South Carolina Baptists worship at historic ‘Mother Emanuel’

The 300-or-so worshipers who arrived early at Charleston’s Emanuel AME Church on Nov. 13 were fortunate to find seating in the grand old sanctuary. The 400 others in the overflow crowd walked to nearby Citadel Square Baptist Church to watch the service on closed-circuit TV.

They had come to the Tuesday night worship service of the annual meeting of the South Carolina Baptist Convention. Marshall Blalock, president of the convention and pastor of Charleston First Baptist Church, had arranged for the SCBC messengers to worship at historic “Mother Emanuel” in keeping with his chosen theme, “Building Bridges.”

In the months following the race-motivated murders of nine people at Emanuel on June 17, 2015, Blalock’s heart was changed when he realized there was unintentional segregation in his own network of relationships. “The outpouring of love and unity that inspired the world has faded some over time, but the deep conversations over race can now take place,” he told The Courier a year after the shootings.

As Blalock welcomed worshipers to the Tuesday night service, he said, “I don’t know if we’ve ever been in a more sacred place. As we gather in Mother Emanuel Church, the place itself speaks to us of the power of faith in Christ Jesus. We’re in a place of safety because, while it’s where hearts were broken, it’s also the place where the life-saving power of God’s grace is.”

Blalock thanked Emanuel’s pastor, Eric Manning, and he introduced Anthony Thompson, whose wife, Myra, was leading the Bible study in June 2015 and was among those who died. Blalock also introduced the evening’s two other speakers: former Southern Baptist Convention president Ronnie Floyd, and Walter Strickland, assistant professor of systematic and contextual theology and vice president for diversity at Southeastern Baptist Theological Seminary.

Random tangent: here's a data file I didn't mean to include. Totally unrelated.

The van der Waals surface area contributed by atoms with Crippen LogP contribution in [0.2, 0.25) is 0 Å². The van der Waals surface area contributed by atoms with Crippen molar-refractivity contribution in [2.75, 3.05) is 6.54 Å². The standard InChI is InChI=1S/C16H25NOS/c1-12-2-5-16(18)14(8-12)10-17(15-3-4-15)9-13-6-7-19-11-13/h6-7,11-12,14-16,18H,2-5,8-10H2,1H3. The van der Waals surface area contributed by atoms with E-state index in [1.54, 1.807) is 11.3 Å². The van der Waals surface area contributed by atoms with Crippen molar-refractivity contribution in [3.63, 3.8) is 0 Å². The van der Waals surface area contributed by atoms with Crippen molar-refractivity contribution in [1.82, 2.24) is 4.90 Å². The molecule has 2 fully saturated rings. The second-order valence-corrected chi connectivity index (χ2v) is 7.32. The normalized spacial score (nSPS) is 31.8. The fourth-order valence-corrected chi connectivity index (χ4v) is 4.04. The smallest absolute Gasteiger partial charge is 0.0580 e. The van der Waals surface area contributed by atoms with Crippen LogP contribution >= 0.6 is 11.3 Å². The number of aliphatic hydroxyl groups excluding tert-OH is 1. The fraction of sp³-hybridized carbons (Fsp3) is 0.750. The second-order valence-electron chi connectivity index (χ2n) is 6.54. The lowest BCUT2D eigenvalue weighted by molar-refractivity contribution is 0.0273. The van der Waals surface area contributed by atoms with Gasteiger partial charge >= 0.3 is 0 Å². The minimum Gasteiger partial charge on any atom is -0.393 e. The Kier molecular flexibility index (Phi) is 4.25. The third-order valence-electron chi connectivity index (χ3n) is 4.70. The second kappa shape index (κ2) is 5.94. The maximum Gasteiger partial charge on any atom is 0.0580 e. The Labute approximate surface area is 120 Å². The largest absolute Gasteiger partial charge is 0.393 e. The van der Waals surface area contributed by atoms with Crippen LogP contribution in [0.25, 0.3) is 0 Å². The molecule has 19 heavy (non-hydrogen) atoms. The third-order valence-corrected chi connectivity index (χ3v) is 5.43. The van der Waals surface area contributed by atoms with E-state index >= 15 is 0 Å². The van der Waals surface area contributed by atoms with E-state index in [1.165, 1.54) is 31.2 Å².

Anthony Thompson

Anthony Thompson talks about the power of forgiveness.

Thompson, who is pastor of Holy Trinity Reformed Episcopal Church in Charleston, reminded listeners that all people need to be forgiven, “because the sin we bear is a burden.”

“Sin is a disease that eats at the hearts of all mankind. It is hatred, it is racism, it is discrimination, it is violence,” he said. “It causes divisions, it causes separation in our lives, in our families’ lives, our communities, our nation, and our church.

“But we can relieve ourselves of all those burdens with just one simple act of forgiveness.

“Some of us may think revenge is much sweeter than forgiveness, but it is not,” he said. “It will make you miserable. Eventually, you’re holding on to anger, holding on to hate. And that’s what’s happening in our world today — a lot of people are holding on to hate and anger.”

Thompson then told the story of how he publicly — and unexpectedly, even for himself — forgave his wife’s killer at a bond hearing.